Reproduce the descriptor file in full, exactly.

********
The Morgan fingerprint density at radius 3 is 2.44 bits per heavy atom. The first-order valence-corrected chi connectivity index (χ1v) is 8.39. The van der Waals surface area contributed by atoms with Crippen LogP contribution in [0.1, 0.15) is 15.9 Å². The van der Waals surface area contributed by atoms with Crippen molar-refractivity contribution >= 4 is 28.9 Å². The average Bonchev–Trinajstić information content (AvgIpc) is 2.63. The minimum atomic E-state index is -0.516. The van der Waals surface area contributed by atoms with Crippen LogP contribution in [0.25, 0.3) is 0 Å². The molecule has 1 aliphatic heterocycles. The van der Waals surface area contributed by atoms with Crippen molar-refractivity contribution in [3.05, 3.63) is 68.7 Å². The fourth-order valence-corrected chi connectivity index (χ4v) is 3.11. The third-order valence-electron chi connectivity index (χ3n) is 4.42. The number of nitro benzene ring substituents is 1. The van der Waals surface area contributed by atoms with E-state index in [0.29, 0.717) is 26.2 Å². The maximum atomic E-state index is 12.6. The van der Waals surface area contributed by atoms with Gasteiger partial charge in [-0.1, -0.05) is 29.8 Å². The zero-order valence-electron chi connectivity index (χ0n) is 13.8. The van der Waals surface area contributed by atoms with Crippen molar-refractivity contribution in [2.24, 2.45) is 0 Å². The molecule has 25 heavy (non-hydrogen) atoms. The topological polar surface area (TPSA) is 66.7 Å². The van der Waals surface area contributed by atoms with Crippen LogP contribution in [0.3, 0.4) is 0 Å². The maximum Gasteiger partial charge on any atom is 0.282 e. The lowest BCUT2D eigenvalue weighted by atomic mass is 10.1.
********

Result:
The Morgan fingerprint density at radius 3 is 2.44 bits per heavy atom. The first-order valence-corrected chi connectivity index (χ1v) is 8.39. The van der Waals surface area contributed by atoms with Crippen LogP contribution in [0.1, 0.15) is 15.9 Å². The van der Waals surface area contributed by atoms with Crippen molar-refractivity contribution >= 4 is 28.9 Å². The average Bonchev–Trinajstić information content (AvgIpc) is 2.63. The minimum atomic E-state index is -0.516. The van der Waals surface area contributed by atoms with Crippen LogP contribution in [0.25, 0.3) is 0 Å². The molecule has 1 aliphatic heterocycles. The van der Waals surface area contributed by atoms with Crippen molar-refractivity contribution in [3.05, 3.63) is 68.7 Å². The fourth-order valence-corrected chi connectivity index (χ4v) is 3.11. The third-order valence-electron chi connectivity index (χ3n) is 4.42. The number of nitro benzene ring substituents is 1. The van der Waals surface area contributed by atoms with E-state index in [0.29, 0.717) is 26.2 Å². The maximum atomic E-state index is 12.6. The van der Waals surface area contributed by atoms with Gasteiger partial charge in [-0.1, -0.05) is 29.8 Å². The zero-order valence-electron chi connectivity index (χ0n) is 13.8. The van der Waals surface area contributed by atoms with Crippen molar-refractivity contribution in [2.24, 2.45) is 0 Å². The molecule has 25 heavy (non-hydrogen) atoms. The topological polar surface area (TPSA) is 66.7 Å². The van der Waals surface area contributed by atoms with Crippen LogP contribution in [0.3, 0.4) is 0 Å². The maximum Gasteiger partial charge on any atom is 0.282 e. The lowest BCUT2D eigenvalue weighted by atomic mass is 10.1.